The district court sentenced the defendant on both counts of the indictment. The defendant argues that sentencing on both counts constitutes a violation of the double jeopardy clause because both offenses are contained in 21 U.S.C. § 841(a)(1) and because a single set of circumstances was proof of both violations. This issue, involving the same crimes under 21 U.S.C. § 841(a)(1), was decided by this court in United States v. Horsley, 519 F.2d 1264, 1265 (5th Cir. 1975), cert. denied, 424 U.S. 944, 96 S.Ct. 1413, 47 L.Ed.2d 350 (1976). The court in that case applied the "different evidence" test of United States v. Young, 482 F.2d 993, 996 (5th Cir. 1973) and held that sentences could be imposed for both possession with intent to distribute and for distribution because they require proof of different facts and different elements. Therefore, the district court did not err by sentencing the defendant on both counts.
We do not consider the defendant's other assignments of error because they do not appear likely to recur in a new trial.
REVERSED and REMANDED.
In Vasquez, the defendant was being held in custody on a state charge of attempted murder. While in custody, the defendant was interviewed by an F.B.I. agent concerning a rifle that had been seized in a shooting. This court held that Vasquez could validly waive his Miranda rights as to an investigation concerning the rifle though the attempted murder was "tangentially related" to possession of the rifle and though the defendant was represented by counsel on the state charge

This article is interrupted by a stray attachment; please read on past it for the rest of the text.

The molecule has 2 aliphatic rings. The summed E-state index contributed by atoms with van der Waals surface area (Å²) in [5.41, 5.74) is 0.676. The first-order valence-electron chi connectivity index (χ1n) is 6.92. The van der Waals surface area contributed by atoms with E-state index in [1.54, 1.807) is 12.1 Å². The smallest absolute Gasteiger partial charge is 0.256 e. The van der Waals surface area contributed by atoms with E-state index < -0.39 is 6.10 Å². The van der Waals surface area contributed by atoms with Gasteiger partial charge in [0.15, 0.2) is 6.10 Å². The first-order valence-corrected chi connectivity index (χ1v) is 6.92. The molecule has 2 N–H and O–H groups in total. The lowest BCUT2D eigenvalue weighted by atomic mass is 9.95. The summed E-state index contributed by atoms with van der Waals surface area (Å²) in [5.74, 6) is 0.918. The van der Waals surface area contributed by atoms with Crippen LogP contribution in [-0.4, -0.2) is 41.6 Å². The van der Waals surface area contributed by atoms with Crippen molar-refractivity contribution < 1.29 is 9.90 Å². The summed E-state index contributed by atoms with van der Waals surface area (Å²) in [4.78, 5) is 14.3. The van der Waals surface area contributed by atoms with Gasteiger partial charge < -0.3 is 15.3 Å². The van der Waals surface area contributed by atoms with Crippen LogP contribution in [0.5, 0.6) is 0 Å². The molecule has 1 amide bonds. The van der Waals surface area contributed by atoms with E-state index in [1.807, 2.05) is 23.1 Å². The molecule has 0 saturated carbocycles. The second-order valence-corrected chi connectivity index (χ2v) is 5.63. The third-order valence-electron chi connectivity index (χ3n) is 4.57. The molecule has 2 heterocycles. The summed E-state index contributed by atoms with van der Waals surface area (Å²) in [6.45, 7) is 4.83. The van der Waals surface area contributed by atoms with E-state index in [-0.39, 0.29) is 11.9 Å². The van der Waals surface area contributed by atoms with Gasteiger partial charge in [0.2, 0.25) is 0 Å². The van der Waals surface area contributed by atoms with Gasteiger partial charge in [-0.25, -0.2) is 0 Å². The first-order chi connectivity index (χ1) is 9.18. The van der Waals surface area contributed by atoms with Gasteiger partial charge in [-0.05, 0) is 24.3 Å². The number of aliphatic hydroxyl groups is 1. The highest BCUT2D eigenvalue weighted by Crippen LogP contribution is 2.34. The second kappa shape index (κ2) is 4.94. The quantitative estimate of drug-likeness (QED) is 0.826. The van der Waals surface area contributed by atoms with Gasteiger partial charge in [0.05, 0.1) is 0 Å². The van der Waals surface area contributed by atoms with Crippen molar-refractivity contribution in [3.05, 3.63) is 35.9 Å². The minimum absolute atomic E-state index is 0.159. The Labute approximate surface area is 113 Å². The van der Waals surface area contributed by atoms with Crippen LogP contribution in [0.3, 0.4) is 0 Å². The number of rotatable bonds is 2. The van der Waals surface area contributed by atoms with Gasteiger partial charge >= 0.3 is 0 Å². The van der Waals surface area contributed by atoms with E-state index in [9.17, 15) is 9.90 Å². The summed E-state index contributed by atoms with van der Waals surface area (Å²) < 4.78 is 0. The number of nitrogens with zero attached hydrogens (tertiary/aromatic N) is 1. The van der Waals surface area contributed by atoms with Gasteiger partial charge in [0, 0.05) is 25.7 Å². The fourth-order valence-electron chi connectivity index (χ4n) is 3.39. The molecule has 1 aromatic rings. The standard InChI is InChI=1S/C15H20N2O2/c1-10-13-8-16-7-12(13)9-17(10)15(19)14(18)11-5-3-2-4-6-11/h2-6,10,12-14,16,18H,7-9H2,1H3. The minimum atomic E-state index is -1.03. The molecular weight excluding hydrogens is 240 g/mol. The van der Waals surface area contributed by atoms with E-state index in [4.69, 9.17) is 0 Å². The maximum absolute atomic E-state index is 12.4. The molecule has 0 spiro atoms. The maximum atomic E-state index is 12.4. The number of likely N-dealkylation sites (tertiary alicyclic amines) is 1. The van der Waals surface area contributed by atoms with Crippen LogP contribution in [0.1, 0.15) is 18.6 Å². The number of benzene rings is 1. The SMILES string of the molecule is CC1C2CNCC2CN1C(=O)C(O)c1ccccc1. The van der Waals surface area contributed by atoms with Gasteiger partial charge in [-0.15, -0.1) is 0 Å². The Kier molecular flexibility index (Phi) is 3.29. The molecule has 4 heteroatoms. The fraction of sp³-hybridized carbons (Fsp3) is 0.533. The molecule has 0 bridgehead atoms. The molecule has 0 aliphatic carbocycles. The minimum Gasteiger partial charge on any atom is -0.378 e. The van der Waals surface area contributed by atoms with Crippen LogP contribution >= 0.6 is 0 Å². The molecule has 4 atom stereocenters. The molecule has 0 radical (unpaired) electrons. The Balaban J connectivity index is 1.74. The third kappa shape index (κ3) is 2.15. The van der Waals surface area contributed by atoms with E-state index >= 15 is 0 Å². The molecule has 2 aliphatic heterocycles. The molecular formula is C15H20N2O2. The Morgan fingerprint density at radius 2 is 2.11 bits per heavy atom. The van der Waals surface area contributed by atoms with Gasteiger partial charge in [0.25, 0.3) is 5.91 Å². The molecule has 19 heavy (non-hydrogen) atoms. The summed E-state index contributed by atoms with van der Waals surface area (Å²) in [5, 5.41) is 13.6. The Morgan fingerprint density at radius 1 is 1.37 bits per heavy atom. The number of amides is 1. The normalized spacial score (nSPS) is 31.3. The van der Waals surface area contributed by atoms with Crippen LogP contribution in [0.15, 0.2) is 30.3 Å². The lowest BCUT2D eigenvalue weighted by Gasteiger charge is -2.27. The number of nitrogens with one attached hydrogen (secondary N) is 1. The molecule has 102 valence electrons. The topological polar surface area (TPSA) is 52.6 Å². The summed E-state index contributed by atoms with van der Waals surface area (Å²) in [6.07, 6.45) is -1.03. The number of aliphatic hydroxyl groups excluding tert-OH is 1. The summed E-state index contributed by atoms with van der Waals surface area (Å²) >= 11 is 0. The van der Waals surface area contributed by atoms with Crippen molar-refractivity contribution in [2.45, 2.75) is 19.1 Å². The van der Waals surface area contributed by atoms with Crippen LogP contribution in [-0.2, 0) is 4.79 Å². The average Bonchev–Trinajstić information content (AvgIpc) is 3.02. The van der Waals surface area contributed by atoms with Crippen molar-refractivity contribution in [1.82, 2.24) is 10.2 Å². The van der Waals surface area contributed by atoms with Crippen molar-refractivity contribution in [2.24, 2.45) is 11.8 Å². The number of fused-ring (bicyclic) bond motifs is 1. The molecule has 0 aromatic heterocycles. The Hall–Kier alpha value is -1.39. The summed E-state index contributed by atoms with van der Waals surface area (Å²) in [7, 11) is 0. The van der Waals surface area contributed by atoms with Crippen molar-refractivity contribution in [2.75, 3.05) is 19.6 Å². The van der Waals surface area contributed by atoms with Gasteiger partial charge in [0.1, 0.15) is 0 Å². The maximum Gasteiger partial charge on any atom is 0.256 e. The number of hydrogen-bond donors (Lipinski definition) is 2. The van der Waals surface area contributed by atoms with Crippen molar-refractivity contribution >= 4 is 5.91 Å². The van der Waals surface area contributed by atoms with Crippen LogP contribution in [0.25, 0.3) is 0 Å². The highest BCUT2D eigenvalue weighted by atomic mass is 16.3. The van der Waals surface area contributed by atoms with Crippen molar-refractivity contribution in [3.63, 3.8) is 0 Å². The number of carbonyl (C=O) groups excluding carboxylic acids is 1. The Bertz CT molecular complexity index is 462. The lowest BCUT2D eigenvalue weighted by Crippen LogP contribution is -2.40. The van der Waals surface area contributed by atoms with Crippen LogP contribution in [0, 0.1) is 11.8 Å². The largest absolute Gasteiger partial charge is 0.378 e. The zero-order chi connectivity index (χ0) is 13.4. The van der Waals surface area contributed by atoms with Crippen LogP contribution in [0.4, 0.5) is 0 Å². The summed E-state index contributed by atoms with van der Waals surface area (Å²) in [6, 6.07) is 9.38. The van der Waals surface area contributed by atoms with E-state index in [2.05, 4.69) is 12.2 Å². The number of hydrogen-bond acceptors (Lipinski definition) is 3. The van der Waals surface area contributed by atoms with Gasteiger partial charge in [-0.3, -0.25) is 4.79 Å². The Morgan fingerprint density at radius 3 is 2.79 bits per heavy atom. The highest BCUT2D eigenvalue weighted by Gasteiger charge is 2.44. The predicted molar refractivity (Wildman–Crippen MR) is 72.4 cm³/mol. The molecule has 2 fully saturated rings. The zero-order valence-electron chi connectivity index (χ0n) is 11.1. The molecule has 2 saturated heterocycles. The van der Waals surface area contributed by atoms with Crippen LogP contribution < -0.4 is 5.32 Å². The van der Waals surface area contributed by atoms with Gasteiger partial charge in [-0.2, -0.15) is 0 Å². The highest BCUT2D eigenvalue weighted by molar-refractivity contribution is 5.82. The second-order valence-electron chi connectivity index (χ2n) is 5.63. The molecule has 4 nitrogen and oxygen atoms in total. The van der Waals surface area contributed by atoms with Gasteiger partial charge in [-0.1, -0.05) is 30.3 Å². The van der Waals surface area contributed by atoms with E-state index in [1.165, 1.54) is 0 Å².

It is questionable whether a trial court should base evidentiary decisions on a prosecutor's unsubstantiated representations. On the facts of this case, however, this factor does not affect our analysis
The answers about which the defendant complains are as follows:
Q: What part, if any, did you play in the investigation of this case?
A: I made an undercover purchase of heroin from the defendant on October 19.
Q: What does a hundred dollar balloon of heroin mean?
A: It is usually larger than a dollar fifteen doseable unit. Some of the dealers carry them in hundred dollar balloons so they won't have to carry large quantities in their pocket.
Q: When you got to the convenience store, before that had the defendant referred by name to his supplier?
A: He mentioned to me the source of his supply was named "Sonny" and he usually carried five or six ounces of heroin at that house on any given day.
The defendant's trial attorney submitted a requested jury instruction that entrapment was an alternative defense and that the jury could not conclude from the defendant's assertion of entrapment that he admitted commission of the offenses charged. The court refused this requested instruction. As stated in the text of this opinion, however, the trial court instructed the jury that the government had the burden of proving the defendant's commission of the crimes, T. 152-53, and the absence of entrapment. T. 159